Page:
You can evict tenants who have an assured shorthold tenancy (AST) using a:
- Section 21 notice – if you want your property back after the fixed term ends
- Section 8 notice – if your tenants have broken the terms of the tenancy
Section 21 notice of seeking possession
You can use a Section 21 notice if your tenants have either:
- a written agreement with a fixed term that’s ended
- an oral or written ‘periodic’ agreement (for example, month-by-month) with no fixed end date
- If the tenancy started after April 2007, you can only use a Section 21 notice if you have properly protected the tenants deposit in an authorised scheme and provided them with a copy of the prescribed information.
- Due to the deregulation act you must also ensure the tenant has been provided with and signed for a valid gas safety certificate (if applicable), a copy of the Department for Communities HOW TO RENT guide, Energy Performance Certificate, Prescribed information and if the property requires a licence a copy of that licence.
Giving tenants a Section 21 notice
A Section 21 notice must give your tenants a minimum 2 months’ notice to leave your property. Create a notice to give to your tenants by:
- filling in form 6a if the tenancy started on or after 1 October 2015
- writing your own notice if the tenancy started before 1 October 2015 – explain that you’re giving notice under Section 21 of the Housing Act 1988
When you must give more than 2 months’ notice
Fixed-term tenants can’t be evicted until their tenancy ends. If the fixed term has expired the notice must end on the last day of the rental period.
So you’ll need to give more than 2 months’ notice if the rental period was more than 2 months (for example, it was paid quarterly). So if your tenant pays you quarterly or 6 months in advance then that period becomes the “rental period” and you must give your tenant a minimum of that amount of notice. It is also important to note that the notice must end on the last day of a rental period. So if, for example, the fixed term ran from 1st January 2015-31st December 2016. It is now the 11th January 2017 and the tenancy is in periodic. You serve the Section 21 notice on 11th January 2017 giving a minimum of two months notice to end at the end of a rental period (and assuming the rent has been paid monthly) your notice would have to expire on 31st March 2017 so again in effect you are giving more than two months notice.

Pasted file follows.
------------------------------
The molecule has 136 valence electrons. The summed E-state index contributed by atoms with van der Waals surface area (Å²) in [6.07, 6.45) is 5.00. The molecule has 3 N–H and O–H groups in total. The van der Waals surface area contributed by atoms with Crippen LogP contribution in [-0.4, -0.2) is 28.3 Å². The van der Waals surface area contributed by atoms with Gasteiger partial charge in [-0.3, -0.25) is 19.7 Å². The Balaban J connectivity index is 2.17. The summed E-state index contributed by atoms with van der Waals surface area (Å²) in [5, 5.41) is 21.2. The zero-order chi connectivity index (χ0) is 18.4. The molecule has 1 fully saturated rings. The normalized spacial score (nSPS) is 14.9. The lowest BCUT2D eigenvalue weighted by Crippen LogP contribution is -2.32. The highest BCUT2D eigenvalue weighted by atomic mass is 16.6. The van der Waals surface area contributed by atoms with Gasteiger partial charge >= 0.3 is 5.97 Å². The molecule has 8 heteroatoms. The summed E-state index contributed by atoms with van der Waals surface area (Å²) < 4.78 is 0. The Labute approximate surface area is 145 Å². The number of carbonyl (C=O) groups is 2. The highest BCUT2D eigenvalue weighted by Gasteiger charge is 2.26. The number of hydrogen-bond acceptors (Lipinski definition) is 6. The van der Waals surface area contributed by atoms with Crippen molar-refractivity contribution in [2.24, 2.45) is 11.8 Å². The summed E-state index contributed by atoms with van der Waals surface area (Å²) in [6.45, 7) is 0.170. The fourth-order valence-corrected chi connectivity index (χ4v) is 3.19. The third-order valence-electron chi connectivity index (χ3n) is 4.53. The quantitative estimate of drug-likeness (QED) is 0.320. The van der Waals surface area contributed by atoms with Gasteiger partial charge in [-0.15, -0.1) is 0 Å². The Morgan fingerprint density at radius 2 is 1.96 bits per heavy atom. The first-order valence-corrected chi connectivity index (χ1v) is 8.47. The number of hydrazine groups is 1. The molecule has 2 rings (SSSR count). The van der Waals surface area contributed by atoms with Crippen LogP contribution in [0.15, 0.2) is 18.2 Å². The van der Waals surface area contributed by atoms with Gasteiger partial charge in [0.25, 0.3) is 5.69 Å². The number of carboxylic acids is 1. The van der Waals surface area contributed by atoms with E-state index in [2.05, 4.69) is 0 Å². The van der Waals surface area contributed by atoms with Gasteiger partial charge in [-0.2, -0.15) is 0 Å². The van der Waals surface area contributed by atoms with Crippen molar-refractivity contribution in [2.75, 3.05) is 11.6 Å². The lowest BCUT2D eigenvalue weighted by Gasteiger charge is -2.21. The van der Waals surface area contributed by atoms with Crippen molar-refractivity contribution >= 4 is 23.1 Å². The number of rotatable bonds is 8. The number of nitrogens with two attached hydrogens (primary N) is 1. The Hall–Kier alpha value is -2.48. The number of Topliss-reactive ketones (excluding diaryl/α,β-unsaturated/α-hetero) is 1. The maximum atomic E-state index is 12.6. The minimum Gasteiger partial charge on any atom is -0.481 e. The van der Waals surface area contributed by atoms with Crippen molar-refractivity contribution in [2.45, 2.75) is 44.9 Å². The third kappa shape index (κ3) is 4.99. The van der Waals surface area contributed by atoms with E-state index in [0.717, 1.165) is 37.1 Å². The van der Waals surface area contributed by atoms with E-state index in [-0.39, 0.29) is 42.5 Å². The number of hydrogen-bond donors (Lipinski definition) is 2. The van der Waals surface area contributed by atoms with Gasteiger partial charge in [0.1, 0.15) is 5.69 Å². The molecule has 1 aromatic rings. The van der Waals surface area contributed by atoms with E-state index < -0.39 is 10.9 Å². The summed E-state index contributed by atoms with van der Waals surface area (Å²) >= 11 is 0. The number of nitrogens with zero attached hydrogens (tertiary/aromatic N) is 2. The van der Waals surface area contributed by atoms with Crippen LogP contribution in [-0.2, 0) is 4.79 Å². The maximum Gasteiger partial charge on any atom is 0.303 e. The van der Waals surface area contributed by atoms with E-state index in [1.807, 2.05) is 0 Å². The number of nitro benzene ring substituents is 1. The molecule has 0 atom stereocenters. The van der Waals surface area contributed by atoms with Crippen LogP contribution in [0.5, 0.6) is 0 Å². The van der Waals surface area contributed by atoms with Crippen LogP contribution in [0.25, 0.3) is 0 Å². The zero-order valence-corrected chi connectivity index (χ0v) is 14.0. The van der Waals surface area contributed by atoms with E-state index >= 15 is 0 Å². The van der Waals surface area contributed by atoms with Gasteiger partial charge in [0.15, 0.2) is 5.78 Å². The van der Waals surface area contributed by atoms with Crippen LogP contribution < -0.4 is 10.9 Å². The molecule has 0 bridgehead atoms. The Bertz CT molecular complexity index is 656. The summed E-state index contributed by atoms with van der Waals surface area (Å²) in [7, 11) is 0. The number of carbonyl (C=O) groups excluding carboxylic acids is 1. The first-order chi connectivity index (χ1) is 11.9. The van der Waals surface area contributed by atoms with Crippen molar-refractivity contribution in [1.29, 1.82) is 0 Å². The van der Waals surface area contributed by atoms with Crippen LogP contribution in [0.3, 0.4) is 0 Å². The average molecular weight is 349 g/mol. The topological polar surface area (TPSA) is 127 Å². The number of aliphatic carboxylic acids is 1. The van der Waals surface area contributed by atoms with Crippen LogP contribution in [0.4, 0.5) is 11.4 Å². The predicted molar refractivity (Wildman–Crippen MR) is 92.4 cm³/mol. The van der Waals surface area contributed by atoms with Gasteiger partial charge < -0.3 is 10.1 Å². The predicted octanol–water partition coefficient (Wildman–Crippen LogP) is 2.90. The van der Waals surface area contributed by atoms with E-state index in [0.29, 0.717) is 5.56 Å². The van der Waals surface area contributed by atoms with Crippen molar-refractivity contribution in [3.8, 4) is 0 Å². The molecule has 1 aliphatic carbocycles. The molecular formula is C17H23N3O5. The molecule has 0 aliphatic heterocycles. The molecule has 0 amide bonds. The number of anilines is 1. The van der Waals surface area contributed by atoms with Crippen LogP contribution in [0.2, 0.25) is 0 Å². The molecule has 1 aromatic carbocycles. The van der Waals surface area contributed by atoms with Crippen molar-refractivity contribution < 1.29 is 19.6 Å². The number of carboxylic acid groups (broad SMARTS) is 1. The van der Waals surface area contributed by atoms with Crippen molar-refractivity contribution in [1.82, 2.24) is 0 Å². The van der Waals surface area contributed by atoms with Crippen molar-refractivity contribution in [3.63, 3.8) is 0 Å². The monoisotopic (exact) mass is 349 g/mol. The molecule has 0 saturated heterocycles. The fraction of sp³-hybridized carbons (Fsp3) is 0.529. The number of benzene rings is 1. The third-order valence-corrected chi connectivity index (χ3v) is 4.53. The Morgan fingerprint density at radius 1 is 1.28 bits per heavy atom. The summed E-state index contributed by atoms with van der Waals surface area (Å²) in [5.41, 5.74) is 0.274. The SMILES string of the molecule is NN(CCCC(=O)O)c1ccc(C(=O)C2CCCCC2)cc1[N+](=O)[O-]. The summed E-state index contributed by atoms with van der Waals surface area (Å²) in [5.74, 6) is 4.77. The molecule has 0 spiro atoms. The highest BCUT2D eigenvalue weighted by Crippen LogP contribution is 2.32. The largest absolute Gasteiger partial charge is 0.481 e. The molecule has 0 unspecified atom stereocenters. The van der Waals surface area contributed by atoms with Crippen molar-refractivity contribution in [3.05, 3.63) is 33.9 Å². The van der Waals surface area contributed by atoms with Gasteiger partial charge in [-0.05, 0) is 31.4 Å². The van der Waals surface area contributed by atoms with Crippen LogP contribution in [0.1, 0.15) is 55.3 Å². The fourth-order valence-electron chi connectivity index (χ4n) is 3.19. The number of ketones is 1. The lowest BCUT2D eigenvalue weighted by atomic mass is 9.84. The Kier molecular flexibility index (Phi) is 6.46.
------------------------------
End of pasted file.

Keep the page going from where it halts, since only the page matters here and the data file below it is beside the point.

After you give notice
Keep proof that you gave notice to your tenants – either:
- fill in the certification of service form (N215)
- write “served by [your name] on [the date]” on the notice
- You could also serve the notice by recorded delivery
If your tenants don’t leave by the specified date, you can use your completed N215 or notice to apply for an accelerated possession order.
If you are in any doubt then you should contact a solicitor for legal advice before serving your notice.
- How to wow buyers with your Chelmsford home’s kerb appeal - 17th April 2021
- The Danger Of Over Valuing In The Chelmsford Market - 16th April 2021
- Over 1 in 3 Chelmsford Properties Being Sold with No Chain - 10th April 2021
- Why now, more than ever, it is essential to choose the right estate agent to sell your home in Chelmsford - 9th April 2021
- Top Tips to make moving in together in Chelmsford a success - 3rd April 2021
- Chelmsford Property Market: 2011-2021 - 1st April 2021
- The ‘search for space’ is driving buyers in Chelmsford - 26th March 2021
- Chelmsford Property Market improved by 34.9% over pre-pandemic levels - 24th March 2021
- How to manage the stress of moving home in Chelmsford. - 20th March 2021
- Chelmsford First-Time Buyers Can Now Buy Using 5% Deposit Mortgages - 17th March 2021